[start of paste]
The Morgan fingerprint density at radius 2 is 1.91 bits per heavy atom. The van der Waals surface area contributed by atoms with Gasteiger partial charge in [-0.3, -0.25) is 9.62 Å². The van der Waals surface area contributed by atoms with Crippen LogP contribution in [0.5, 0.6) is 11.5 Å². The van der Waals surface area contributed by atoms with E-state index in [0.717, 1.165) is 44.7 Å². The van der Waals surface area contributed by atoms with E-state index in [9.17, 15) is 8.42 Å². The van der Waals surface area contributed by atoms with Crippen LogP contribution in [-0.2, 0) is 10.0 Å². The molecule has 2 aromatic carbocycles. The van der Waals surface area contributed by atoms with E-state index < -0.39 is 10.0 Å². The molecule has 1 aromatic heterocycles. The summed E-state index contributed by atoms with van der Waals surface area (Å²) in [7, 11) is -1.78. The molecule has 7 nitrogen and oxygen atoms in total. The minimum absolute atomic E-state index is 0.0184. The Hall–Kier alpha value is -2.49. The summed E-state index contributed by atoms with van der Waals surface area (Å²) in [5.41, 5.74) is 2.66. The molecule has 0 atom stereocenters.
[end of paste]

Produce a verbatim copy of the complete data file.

The Morgan fingerprint density at radius 2 is 1.91 bits per heavy atom. The van der Waals surface area contributed by atoms with Gasteiger partial charge in [-0.3, -0.25) is 9.62 Å². The van der Waals surface area contributed by atoms with Crippen LogP contribution in [0.5, 0.6) is 11.5 Å². The van der Waals surface area contributed by atoms with E-state index in [0.717, 1.165) is 44.7 Å². The van der Waals surface area contributed by atoms with E-state index in [9.17, 15) is 8.42 Å². The van der Waals surface area contributed by atoms with Crippen LogP contribution in [-0.2, 0) is 10.0 Å². The molecule has 2 aromatic carbocycles. The van der Waals surface area contributed by atoms with E-state index < -0.39 is 10.0 Å². The molecule has 1 aromatic heterocycles. The summed E-state index contributed by atoms with van der Waals surface area (Å²) in [7, 11) is -1.78. The molecule has 7 nitrogen and oxygen atoms in total. The minimum absolute atomic E-state index is 0.0184. The Hall–Kier alpha value is -2.49. The summed E-state index contributed by atoms with van der Waals surface area (Å²) in [5.41, 5.74) is 2.66. The molecule has 0 atom stereocenters.